The Japan Commercial Arbitration Association Amends Its Commercial Arbitration Rules and Adopts New Rules for ‘Interactive Arbitration’

On Dec. 7, 2018, the Japan Commercial Arbitration Association (JCAA) amended its Commercial Arbitration Rules and enacted new “Interactive Arbitration Rules.” The new rules come into force on Jan. 1, 2019.

The following is a summary of the key changes to the Commercial Arbitration Rules from the previous version of the Rules:

  • Article 3 of the Amended Commercial Arbitration Rules provides that where the parties state that the JCAA Rules will apply, but fail to make a designation between the United Nations Commission on International Trade Law (UNCITRAL) Rules, the Interactive Arbitration Rules, or the Commercial Arbitration Rules, the Commercial Arbitration Rules will apply.
  • Article 6 provides that where there is a conflict between the English and Japanese version of the Amended Commercial Arbitration Rules, the Japanese version will prevail.
  • Article 9 makes clear that the parties may appoint arbitrators who are not listed on the JCAA list of arbitrators.
  • Article 24 obligates potential arbitrators to decline an appointment where the arbitrator is not impartial or independent. In addition, Article 24 imposes an affirmative duty upon arbitrators to make a “reasonable investigation” into any circumstances that may give rise to justifiable doubts regarding impartiality. Article 24 also imposes a continuing obligation for arbitrators to make a reasonable investigation regarding conflicts during the course of the arbitration. Pursuant to this article, an advanced declaration stating that conflicts may arise in the future does not discharge this ongoing duty.
  • Article 25 imposes further obligations upon arbitrators to provide certain information to the JCAA after they have been appointed by a party, including an acceptance of appointment and a declaration of impartiality and independence.
  • Article 28 states that, absent consent of all parties, a party-appointed arbitrator may not communicate ex parte with its appointing party regarding the selection of the third arbitrator.
  • Article 33 provides for the appointment of a Tribunal Secretary to assist a sole arbitrator or the presiding arbitrator but states that the secretary may not have duties that could substantially influence the tribunal’s decision. The sole or presiding arbitrator is required to obtain the consent of the parties for the appointment of a Tribunal Secretary.
  • Article 43 sets a nine-month target from commencement of the arbitration to issuance of an award (the previous target was six months).
  • Article 56 provides that where a third party joins an arbitration after the arbitrator or arbitrators have been appointed, the appointment will no longer be effective. The prior rules allowed the appointment to proceed in this situation.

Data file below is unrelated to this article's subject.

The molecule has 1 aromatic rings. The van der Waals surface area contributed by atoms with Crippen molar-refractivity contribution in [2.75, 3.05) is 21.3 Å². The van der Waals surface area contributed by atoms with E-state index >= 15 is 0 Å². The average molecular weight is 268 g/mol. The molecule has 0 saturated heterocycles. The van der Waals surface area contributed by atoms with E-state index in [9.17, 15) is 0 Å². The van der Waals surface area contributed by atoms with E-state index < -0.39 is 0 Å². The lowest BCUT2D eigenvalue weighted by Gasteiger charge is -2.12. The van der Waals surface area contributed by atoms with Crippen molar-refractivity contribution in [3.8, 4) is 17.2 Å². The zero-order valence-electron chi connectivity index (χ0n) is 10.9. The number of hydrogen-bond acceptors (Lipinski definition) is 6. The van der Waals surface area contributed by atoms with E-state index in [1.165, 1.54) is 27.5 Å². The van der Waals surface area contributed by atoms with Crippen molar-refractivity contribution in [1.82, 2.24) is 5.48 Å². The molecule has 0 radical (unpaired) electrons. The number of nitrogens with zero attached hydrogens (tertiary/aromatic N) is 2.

• Article 63 provides that where the tribunal consists of three arbitrators, no dissenting opinion may be disclosed.
  • Article 77 provides that emergency measures and the mandate of an emergency arbitrator will no longer be effective if no request for arbitration is filed within ten days of an application for emergency measures, provided no request has previously been filed.
  • Article 84 raises the limit in cases determined by expedited procedures to less than 50 million JPY (the limit in the previous rules was 20 million). The parties may still consent to the use of expedited procedures where greater amounts are in dispute.
  • Article 88 expressly provides that an expedited arbitration may be held exclusively on the basis of documents, with no oral hearing.

One of the most significant revisions to the Commercial Arbitration Rules deals with the selection of the presiding arbitrator. Having a meaningful say in who hears a dispute is one of the key advantages to arbitration. The prohibition on communicating ex parte with one’s party appointed arbitrator regarding the selection of the presiding arbitrator, absent consent of all parties, limits this advantage. Those who are selecting the JCAA Commercial Arbitration Rules in their contracts should consider whether to adopt this provision. Because the parties may generally modify the rules by agreement, a modification of this rule in the arbitration clause itself would be effective in allowing this important aspect of the arbitrator selection process to continue even if the proceeding is subject to the amended rules.

The Interactive Arbitration Rules are substantially similar to the Amended Commercial Arbitration Rules, except that the Interactive Arbitration Rules are designed to help expedite proceedings and give them more predictability by requiring the arbitrators, in their first communication to the parties, to present a document (1) summarizing the parties’ positions and the legal and factual grounds of the claims and defenses and (2) identifying the issues of fact and law that the arbitral tribunal understands to be in dispute at this early phase in the proceedings (Article 48).

Article 56 of the Interactive Arbitration Rules provides that the tribunal, in its second communication, must provide a written assessment of (1) the factual issues the tribunal considers important and its preliminary views on those issues, (2) the legal issues the tribunal considers important and its preliminary views on those issues, and (3) any other matters the tribunal considers important. According to the JCAA, this preliminary analysis will help the arbitration progress more efficiently and narrow the parties’ submissions of their arguments and evidence. The Interactive Arbitration Rules also attempt to move towards fixed compensation for arbitrators based on the amount in dispute, as opposed to hourly compensation. The purpose is to give the parties a predictable understanding of the costs associated with arbitrator remuneration.